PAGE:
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Nia DaCosta the First Black Female Director to Reach #1 as Candyman Dominates the Box Office

Yahya Abdul-Mateen II in Candyman (2021)

Audiences said his name, and Nia DaCosta’s Candyman has made it to the top of the box office this weekend. Deadline has reported that the film has made $20.4M, and with that, the film’s director, DaCosta, becomes the first Black female director to debut a movie in the number one weekend spot at the domestic box office.

In 2021.


The film is the second-highest-grossing 3-day domestic weekend opening for a Black female director. The top is, of course, Ava DuVernay and her Disney movie A Wrinkle in Time, which debuted in the No. 2 spot. As a reminder, DuVernay was the first Black female director to helm a $100M+ production from a major Hollywood studio. In 2018.

Candyman is estimated to have been produced on a budget of $25 million, which is very small, and probably is the reason for a lot of the “choices” that I have found to not make the film enjoyable, personally. Still, it also makes the box office even better, because, as IndieWire notes, the weekend gross exceeded “the lowball projection of $15 million by nearly 50 percent.”

I wish I could be surprised by the fact that DaCosta is the first Black woman to break this record, but I am not. With Ava DuVernay making a Best Picture-nominated film and not being nominated for Best Director, and the handful of BIPOC directors to even make movies every year, it is slim pickings. Most who get to break those trends do so attached to a big-name franchise, and their more independent works don’t get the same attention.

Personally, I did not enjoy Candyman. The script, which was written by Jordan Peele, Win Rosenfeld, and DaCosta, feels both empty and overstuffed for its 91-minute runtime. It tries to incorporate a lot of themes concerning Black Lives Matter and police brutality, but it feels forced and cringe rather than thoughtful. It also attempts to reconcile with one of the sins of the original Candyman: the fact that a man who was murdered by a white lynch mob attacks and hunts other Black people.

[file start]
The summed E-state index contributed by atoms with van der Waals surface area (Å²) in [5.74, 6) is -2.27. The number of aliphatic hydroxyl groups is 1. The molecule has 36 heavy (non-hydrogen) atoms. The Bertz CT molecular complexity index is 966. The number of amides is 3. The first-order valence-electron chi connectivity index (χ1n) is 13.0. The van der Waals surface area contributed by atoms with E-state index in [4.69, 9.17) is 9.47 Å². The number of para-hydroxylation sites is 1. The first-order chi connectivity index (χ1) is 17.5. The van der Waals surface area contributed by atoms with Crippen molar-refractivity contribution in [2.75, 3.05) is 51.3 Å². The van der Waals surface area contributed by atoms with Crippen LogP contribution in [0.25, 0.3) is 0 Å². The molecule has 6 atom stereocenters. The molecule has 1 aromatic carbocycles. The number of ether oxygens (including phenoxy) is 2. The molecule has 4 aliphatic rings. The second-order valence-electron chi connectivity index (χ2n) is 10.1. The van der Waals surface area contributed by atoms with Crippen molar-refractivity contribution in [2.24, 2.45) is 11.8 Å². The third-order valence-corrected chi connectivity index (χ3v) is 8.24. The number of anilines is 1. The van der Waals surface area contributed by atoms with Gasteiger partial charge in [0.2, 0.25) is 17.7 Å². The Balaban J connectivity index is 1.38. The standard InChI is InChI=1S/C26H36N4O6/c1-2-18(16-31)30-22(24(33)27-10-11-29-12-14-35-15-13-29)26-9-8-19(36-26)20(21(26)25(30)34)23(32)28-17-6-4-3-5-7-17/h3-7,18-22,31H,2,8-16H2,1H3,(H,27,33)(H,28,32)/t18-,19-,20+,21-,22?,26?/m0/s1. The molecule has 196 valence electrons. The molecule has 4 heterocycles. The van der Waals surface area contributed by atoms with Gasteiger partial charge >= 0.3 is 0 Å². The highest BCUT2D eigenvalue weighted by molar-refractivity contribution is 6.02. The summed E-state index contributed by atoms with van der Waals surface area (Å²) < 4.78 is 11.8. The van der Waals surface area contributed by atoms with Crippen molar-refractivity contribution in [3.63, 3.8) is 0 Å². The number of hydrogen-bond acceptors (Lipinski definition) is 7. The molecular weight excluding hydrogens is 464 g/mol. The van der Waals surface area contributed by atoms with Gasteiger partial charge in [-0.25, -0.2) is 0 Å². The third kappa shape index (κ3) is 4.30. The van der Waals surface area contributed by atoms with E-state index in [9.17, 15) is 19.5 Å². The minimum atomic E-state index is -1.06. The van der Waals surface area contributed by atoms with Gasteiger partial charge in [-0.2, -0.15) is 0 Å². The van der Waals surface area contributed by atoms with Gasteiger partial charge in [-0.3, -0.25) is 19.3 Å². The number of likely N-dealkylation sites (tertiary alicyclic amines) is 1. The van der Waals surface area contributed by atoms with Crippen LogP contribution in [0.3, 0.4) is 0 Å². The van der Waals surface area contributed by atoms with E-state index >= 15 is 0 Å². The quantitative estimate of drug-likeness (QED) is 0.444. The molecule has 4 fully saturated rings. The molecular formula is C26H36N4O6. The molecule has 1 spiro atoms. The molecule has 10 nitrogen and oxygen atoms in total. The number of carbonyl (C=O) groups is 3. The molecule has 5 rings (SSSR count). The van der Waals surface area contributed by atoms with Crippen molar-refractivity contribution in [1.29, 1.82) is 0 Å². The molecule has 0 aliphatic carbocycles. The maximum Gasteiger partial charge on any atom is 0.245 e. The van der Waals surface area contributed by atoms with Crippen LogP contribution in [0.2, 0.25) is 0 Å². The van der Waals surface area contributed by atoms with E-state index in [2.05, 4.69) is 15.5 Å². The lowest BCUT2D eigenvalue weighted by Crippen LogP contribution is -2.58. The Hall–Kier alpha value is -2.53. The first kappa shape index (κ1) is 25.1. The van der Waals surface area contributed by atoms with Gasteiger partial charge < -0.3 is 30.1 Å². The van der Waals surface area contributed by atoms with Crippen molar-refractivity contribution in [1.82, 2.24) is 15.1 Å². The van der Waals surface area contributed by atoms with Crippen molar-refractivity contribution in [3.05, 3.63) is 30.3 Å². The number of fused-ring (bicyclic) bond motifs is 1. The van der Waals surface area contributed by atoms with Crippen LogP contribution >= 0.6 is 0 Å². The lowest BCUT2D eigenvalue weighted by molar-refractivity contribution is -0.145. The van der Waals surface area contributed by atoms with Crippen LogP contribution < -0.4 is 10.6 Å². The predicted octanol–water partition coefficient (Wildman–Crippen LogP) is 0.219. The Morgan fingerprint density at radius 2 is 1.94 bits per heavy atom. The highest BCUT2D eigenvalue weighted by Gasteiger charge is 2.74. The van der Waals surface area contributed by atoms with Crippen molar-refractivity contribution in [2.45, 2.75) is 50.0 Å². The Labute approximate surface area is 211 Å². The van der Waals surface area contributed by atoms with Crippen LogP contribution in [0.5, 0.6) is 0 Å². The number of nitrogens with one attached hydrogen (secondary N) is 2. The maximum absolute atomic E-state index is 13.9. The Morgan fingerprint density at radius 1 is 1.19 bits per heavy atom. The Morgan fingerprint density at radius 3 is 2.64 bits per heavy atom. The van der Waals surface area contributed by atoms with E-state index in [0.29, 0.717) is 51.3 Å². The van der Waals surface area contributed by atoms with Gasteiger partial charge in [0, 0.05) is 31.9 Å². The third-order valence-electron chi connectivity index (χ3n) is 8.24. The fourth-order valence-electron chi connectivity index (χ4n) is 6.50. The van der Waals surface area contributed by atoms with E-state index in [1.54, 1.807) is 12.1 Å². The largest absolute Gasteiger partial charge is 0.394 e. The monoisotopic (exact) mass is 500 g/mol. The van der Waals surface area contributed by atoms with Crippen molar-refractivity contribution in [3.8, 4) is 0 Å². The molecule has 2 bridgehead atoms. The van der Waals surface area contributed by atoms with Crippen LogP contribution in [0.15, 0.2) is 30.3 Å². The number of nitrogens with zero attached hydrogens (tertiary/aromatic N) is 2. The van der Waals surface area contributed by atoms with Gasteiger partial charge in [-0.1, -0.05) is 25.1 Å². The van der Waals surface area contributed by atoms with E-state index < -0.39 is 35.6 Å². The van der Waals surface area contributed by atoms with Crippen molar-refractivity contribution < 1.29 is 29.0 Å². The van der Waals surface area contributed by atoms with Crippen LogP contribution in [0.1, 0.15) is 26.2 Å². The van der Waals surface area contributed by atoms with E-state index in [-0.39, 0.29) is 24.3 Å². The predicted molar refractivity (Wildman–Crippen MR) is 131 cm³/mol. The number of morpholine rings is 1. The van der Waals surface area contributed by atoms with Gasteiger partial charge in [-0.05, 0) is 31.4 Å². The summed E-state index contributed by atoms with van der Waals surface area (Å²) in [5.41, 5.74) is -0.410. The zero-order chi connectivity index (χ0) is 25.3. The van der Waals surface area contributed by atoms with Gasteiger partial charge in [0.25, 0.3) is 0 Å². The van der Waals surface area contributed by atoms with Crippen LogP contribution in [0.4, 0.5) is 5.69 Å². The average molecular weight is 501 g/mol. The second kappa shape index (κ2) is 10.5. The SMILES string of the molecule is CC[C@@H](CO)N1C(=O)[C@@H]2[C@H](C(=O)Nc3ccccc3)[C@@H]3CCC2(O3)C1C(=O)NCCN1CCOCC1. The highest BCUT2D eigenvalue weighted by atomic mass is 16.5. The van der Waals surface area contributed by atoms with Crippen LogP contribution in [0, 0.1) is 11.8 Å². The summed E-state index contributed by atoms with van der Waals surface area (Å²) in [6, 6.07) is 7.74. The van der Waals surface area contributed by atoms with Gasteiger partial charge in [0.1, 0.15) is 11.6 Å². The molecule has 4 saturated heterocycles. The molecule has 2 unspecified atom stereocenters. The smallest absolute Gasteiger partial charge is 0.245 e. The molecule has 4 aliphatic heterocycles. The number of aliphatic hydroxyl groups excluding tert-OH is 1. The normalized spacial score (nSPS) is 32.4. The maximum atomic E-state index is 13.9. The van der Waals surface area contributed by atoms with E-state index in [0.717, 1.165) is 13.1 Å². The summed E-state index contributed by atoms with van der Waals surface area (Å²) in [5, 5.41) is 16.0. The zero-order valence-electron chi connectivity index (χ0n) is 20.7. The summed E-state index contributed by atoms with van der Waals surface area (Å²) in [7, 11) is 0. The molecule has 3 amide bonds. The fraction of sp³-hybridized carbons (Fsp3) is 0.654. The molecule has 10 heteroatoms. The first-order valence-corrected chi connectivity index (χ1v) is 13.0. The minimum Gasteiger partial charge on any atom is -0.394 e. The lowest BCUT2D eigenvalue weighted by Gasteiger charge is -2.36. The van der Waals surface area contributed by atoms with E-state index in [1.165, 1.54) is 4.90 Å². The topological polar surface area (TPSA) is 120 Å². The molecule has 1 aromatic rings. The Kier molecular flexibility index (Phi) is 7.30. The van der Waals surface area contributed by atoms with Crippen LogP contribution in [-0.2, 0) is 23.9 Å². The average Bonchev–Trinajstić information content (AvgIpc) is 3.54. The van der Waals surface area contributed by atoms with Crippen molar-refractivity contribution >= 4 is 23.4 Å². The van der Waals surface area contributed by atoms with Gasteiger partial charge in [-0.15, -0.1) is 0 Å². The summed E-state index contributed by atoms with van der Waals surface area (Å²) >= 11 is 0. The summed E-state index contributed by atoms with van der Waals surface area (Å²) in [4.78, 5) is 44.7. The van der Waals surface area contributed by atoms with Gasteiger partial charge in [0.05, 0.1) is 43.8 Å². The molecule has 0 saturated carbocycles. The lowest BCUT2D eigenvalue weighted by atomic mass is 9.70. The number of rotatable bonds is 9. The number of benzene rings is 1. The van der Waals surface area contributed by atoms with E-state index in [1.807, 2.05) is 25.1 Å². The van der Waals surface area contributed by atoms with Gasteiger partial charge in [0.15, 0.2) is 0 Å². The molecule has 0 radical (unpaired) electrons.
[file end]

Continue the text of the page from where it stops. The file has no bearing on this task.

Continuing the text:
Still, by the time we get to that aspect of the film, it feels rushed and unearned. The way it ties into the first film isn’t clever. Rather, it’s apparent after the first few minutes.

Social commentary in horror is not new, but it has been treated as some sort of new aspect of the genre, mostly because now it slaps you over the head with its premise than making use of any real subtlety in how monsters can be metaphors. As Candyman attempts to have commentary about the gentrification of Chicago, it also fails to give the Black people of the city any real voice other than our protagonists. It so sticks to its white world, in order to accentuate its themes, that it never gives voices to the victims of gentrification.

All this being said, Candyman was DaCosta’s second film and first horror movie. Having criticism doesn’t mean I’m not excited for her future or that I think she is bad at making movies. Little Woods has already proven that she is an excellent filmmaker.

I just think this was such a commercial film that it didn’t allow her own power to shine through. I am hoping that The Marvels, her next film and sequel to Captain Marvel, will be a return to form.

(via Deadline, image: Universal Pictures)

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Princess (she/her-bisexual) is a Brooklyn born Megan Fox truther, who loves Sailor Moon, mythology, and diversity within sci-fi/fantasy. Still lives in Brooklyn with her over 500 Pokémon that she has Eevee trained into a mighty army. Team Zutara forever.